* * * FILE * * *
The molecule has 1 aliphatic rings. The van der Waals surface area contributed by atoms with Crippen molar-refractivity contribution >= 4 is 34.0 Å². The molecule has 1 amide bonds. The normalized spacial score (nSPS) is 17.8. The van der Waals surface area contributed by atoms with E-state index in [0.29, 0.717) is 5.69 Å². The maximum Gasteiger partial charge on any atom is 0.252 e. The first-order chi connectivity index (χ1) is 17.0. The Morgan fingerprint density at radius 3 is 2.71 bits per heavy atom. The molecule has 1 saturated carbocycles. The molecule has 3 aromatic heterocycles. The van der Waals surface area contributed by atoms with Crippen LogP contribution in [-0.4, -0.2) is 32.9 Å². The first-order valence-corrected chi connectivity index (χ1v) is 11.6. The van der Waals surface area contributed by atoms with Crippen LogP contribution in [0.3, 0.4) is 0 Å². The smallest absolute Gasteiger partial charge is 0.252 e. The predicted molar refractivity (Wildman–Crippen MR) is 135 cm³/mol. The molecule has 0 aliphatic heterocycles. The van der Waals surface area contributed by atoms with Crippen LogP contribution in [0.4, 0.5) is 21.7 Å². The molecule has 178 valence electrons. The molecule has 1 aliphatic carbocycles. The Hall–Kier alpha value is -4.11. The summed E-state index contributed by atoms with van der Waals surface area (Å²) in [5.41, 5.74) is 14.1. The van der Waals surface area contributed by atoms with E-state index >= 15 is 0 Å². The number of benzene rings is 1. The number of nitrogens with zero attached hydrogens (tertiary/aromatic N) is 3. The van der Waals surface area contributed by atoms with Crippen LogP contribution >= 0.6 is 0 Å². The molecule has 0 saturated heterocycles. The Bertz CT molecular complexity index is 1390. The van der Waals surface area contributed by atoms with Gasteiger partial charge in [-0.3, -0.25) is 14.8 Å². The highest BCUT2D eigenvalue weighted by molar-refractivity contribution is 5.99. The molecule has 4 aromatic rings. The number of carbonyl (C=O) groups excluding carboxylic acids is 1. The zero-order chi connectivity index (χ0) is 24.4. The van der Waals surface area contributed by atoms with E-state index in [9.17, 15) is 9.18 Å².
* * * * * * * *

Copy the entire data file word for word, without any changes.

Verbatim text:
The molecule has 1 aliphatic rings. The van der Waals surface area contributed by atoms with Crippen molar-refractivity contribution >= 4 is 34.0 Å². The molecule has 1 amide bonds. The normalized spacial score (nSPS) is 17.8. The van der Waals surface area contributed by atoms with E-state index in [0.29, 0.717) is 5.69 Å². The maximum Gasteiger partial charge on any atom is 0.252 e. The first-order chi connectivity index (χ1) is 17.0. The Morgan fingerprint density at radius 3 is 2.71 bits per heavy atom. The molecule has 1 saturated carbocycles. The molecule has 3 aromatic heterocycles. The van der Waals surface area contributed by atoms with Crippen LogP contribution in [-0.4, -0.2) is 32.9 Å². The first-order valence-corrected chi connectivity index (χ1v) is 11.6. The van der Waals surface area contributed by atoms with Crippen LogP contribution in [0.3, 0.4) is 0 Å². The smallest absolute Gasteiger partial charge is 0.252 e. The predicted molar refractivity (Wildman–Crippen MR) is 135 cm³/mol. The molecule has 0 aliphatic heterocycles. The van der Waals surface area contributed by atoms with Crippen LogP contribution in [0.4, 0.5) is 21.7 Å². The molecule has 178 valence electrons. The molecule has 1 aliphatic carbocycles. The Hall–Kier alpha value is -4.11. The summed E-state index contributed by atoms with van der Waals surface area (Å²) in [5.41, 5.74) is 14.1. The van der Waals surface area contributed by atoms with E-state index >= 15 is 0 Å². The number of benzene rings is 1. The number of nitrogens with zero attached hydrogens (tertiary/aromatic N) is 3. The van der Waals surface area contributed by atoms with Crippen LogP contribution >= 0.6 is 0 Å². The molecule has 0 saturated heterocycles. The Bertz CT molecular complexity index is 1390. The van der Waals surface area contributed by atoms with Gasteiger partial charge in [-0.3, -0.25) is 14.8 Å². The highest BCUT2D eigenvalue weighted by molar-refractivity contribution is 5.99. The molecule has 4 aromatic rings. The number of carbonyl (C=O) groups excluding carboxylic acids is 1. The zero-order chi connectivity index (χ0) is 24.4. The van der Waals surface area contributed by atoms with E-state index in [9.17, 15) is 9.18 Å².